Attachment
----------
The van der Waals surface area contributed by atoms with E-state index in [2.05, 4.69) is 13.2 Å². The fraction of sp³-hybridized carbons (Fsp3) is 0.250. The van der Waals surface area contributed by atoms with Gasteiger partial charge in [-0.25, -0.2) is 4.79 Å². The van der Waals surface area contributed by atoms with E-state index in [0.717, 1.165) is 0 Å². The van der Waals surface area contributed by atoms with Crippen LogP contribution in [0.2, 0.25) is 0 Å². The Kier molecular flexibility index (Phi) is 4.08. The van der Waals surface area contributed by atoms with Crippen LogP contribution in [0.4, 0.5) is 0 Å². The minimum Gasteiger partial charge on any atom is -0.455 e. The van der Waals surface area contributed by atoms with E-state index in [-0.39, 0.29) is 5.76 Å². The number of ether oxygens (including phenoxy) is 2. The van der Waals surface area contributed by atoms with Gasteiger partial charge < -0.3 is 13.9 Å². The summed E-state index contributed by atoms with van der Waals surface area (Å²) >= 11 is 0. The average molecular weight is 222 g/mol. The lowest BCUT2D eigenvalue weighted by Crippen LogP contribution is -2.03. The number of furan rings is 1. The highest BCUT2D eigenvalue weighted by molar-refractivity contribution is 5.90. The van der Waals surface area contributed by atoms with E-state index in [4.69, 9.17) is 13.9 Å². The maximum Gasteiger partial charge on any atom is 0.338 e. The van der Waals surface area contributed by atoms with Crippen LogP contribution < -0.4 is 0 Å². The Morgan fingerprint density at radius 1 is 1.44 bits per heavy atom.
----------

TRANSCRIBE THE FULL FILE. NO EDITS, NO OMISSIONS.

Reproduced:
The van der Waals surface area contributed by atoms with E-state index in [2.05, 4.69) is 13.2 Å². The fraction of sp³-hybridized carbons (Fsp3) is 0.250. The van der Waals surface area contributed by atoms with Gasteiger partial charge in [-0.25, -0.2) is 4.79 Å². The van der Waals surface area contributed by atoms with E-state index in [0.717, 1.165) is 0 Å². The van der Waals surface area contributed by atoms with Crippen LogP contribution in [0.2, 0.25) is 0 Å². The Kier molecular flexibility index (Phi) is 4.08. The van der Waals surface area contributed by atoms with Crippen LogP contribution in [0.4, 0.5) is 0 Å². The minimum Gasteiger partial charge on any atom is -0.455 e. The van der Waals surface area contributed by atoms with E-state index in [-0.39, 0.29) is 5.76 Å². The number of ether oxygens (including phenoxy) is 2. The van der Waals surface area contributed by atoms with Gasteiger partial charge < -0.3 is 13.9 Å². The summed E-state index contributed by atoms with van der Waals surface area (Å²) >= 11 is 0. The average molecular weight is 222 g/mol. The lowest BCUT2D eigenvalue weighted by Crippen LogP contribution is -2.03. The number of furan rings is 1. The highest BCUT2D eigenvalue weighted by molar-refractivity contribution is 5.90. The van der Waals surface area contributed by atoms with E-state index in [4.69, 9.17) is 13.9 Å². The maximum Gasteiger partial charge on any atom is 0.338 e. The van der Waals surface area contributed by atoms with Crippen LogP contribution < -0.4 is 0 Å². The Morgan fingerprint density at radius 1 is 1.44 bits per heavy atom.